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By Kristy Siegfried | 18 June, 2019

WHAT YOU NEED TO KNOW

Massive new displacement in north-eastern DRC. Inter-ethnic violence between Hema herder and Lendu farming communities in the Democratic Republic of the Congo’s north-eastern Ituri province has displaced more than 300,000 people since early June, according to UNHCR. In a briefing in Geneva today, UNHCR spokesperson Babar Baloch said that people were fleeing attacks and counter-attacks as both communities formed self-defense groups and carried out revenge killings. UNHCR does not yet have access to most of the affected areas, but is receiving reports of killings, kidnappings and sexual violence being unleashed against civilians. Local officials told Reuters on Monday that at least 161 people had been killed by ethnic clashes in Ituri in the past week. Baloch said many of the displaced were sleeping in the open or in public buildings with little or no assistance. Nearly 20,000 have reached the provincial capital, Bunia, where efforts are underway to find suitable sites for them. Others are trying to cross Lake Albert to reach Uganda.

Flooding increases humanitarian needs across Yemen. Torrential rains and widespread flooding across 12 of Yemen’s governorates in recent weeks have worsened the humanitarian situation, according to UNHCR, which estimates that 80,000 people have been affected, including large numbers of internally displaced people in Hajjah governorate. The floods have also impacted health facilities and increased the risks of diseases such as cholera spreading further. More than 364,000 suspected cases of cholera and 639 deaths have already been reported across Yemen since the beginning of the year. Separately, the head of the World Food Programme, David Beasley, warned on Monday that a phased suspension of food aid was likely to begin later this week unless agreements with authorities are honoured to stop aid obstruction. Beasley told the UN Security Council that 18 months after WFP first uncovered evidence of that “some food was going to the wrong people”, the agency continued to face “fierce resistance to simply just doing our job to keep people alive”. UN relief chief Mark Lowcock told the Council that the conflict in Yemen “is getting worse, not better” and had displaced 250,000 people so far this year.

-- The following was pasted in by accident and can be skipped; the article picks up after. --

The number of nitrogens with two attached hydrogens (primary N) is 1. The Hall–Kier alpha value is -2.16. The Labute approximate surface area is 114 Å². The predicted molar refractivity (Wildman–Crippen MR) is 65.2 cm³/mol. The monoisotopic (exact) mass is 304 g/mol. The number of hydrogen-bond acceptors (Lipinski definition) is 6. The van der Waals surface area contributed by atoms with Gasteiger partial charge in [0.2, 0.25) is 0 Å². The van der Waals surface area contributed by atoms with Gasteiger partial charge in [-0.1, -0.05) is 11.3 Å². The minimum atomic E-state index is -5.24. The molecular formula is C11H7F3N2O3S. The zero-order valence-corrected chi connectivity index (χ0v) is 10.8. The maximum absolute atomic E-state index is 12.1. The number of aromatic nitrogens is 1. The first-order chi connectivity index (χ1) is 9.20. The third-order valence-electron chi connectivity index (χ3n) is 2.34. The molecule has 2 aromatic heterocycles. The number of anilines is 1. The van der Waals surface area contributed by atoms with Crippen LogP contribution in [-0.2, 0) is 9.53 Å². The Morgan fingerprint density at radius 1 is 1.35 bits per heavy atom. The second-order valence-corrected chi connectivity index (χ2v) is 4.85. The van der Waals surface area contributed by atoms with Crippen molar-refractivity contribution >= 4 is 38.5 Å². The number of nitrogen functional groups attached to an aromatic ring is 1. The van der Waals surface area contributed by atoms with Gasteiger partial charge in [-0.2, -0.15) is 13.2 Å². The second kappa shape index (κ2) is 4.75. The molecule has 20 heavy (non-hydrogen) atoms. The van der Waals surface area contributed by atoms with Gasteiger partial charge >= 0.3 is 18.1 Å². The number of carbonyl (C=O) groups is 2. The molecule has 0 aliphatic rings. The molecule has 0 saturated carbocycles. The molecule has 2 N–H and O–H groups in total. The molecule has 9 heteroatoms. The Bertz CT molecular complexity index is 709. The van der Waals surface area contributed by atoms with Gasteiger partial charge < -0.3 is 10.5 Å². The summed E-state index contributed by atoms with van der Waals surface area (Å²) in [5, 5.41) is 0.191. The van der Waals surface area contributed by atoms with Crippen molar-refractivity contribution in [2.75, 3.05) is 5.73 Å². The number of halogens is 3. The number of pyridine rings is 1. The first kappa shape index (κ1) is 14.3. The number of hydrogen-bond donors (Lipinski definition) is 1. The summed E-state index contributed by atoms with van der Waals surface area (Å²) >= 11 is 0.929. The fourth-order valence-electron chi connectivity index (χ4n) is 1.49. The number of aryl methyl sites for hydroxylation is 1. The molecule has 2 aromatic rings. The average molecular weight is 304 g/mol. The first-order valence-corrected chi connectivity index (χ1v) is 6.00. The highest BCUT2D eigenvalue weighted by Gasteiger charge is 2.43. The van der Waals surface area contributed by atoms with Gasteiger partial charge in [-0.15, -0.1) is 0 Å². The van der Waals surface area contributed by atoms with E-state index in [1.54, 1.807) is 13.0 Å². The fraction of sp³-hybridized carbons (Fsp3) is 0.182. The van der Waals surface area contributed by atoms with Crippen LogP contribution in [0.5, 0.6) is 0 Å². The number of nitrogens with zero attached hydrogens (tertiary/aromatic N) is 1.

WHAT’S ON OUR RADAR

At least 12 dead after boat sinks off Turkish coast. Turkey’s coast guard said the boat sank on Monday in the Aegean Sea, off the coast of Bodrum and a few kilometres from the Greek island of Kos. They recovered 12 bodies from inside the wreck of the sunken vessel and rescued another 31 people. Those rescued were from Palestine, Syria, Yemen and Somalia. The incident comes a week after seven people, including two children, died when another boat capsized off the coast of Greece. Meanwhile, Spain’s maritime rescue service said it rescued 292 refugees and migrants from five boats attempting to cross the Mediterranean on Monday. More rescues and disembarkations have been carried out today, bringing the total to about 434 in the last 24 hours.